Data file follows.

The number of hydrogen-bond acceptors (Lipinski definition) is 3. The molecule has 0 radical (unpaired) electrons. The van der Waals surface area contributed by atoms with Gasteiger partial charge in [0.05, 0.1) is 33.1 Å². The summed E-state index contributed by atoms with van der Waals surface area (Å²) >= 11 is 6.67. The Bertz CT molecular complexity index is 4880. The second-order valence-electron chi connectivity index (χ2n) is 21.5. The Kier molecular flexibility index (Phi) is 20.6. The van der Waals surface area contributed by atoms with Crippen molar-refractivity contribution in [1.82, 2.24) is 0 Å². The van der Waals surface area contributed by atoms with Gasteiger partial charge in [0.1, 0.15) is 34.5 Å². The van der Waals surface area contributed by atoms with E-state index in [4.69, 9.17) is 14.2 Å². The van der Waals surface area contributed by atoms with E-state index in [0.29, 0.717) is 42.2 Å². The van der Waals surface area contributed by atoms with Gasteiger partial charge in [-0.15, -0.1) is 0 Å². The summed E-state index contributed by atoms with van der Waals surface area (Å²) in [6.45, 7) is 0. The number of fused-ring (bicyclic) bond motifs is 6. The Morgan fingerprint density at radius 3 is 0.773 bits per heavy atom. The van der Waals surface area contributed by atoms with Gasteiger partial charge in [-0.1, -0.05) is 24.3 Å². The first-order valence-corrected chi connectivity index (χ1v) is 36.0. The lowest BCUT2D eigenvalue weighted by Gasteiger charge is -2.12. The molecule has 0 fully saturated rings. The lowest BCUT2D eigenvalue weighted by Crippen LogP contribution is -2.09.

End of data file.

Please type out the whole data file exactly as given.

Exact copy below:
The number of hydrogen-bond acceptors (Lipinski definition) is 3. The molecule has 0 radical (unpaired) electrons. The van der Waals surface area contributed by atoms with Gasteiger partial charge in [0.05, 0.1) is 33.1 Å². The summed E-state index contributed by atoms with van der Waals surface area (Å²) >= 11 is 6.67. The Bertz CT molecular complexity index is 4880. The second-order valence-electron chi connectivity index (χ2n) is 21.5. The Kier molecular flexibility index (Phi) is 20.6. The van der Waals surface area contributed by atoms with Crippen molar-refractivity contribution in [1.82, 2.24) is 0 Å². The van der Waals surface area contributed by atoms with Gasteiger partial charge in [0.1, 0.15) is 34.5 Å². The van der Waals surface area contributed by atoms with E-state index in [4.69, 9.17) is 14.2 Å². The van der Waals surface area contributed by atoms with E-state index in [0.29, 0.717) is 42.2 Å². The van der Waals surface area contributed by atoms with Gasteiger partial charge in [-0.15, -0.1) is 0 Å². The summed E-state index contributed by atoms with van der Waals surface area (Å²) in [6.45, 7) is 0. The number of fused-ring (bicyclic) bond motifs is 6. The Morgan fingerprint density at radius 3 is 0.773 bits per heavy atom. The van der Waals surface area contributed by atoms with Gasteiger partial charge in [-0.1, -0.05) is 24.3 Å². The first-order valence-corrected chi connectivity index (χ1v) is 36.0. The lowest BCUT2D eigenvalue weighted by Gasteiger charge is -2.12. The molecule has 0 fully saturated rings. The lowest BCUT2D eigenvalue weighted by Crippen LogP contribution is -2.09.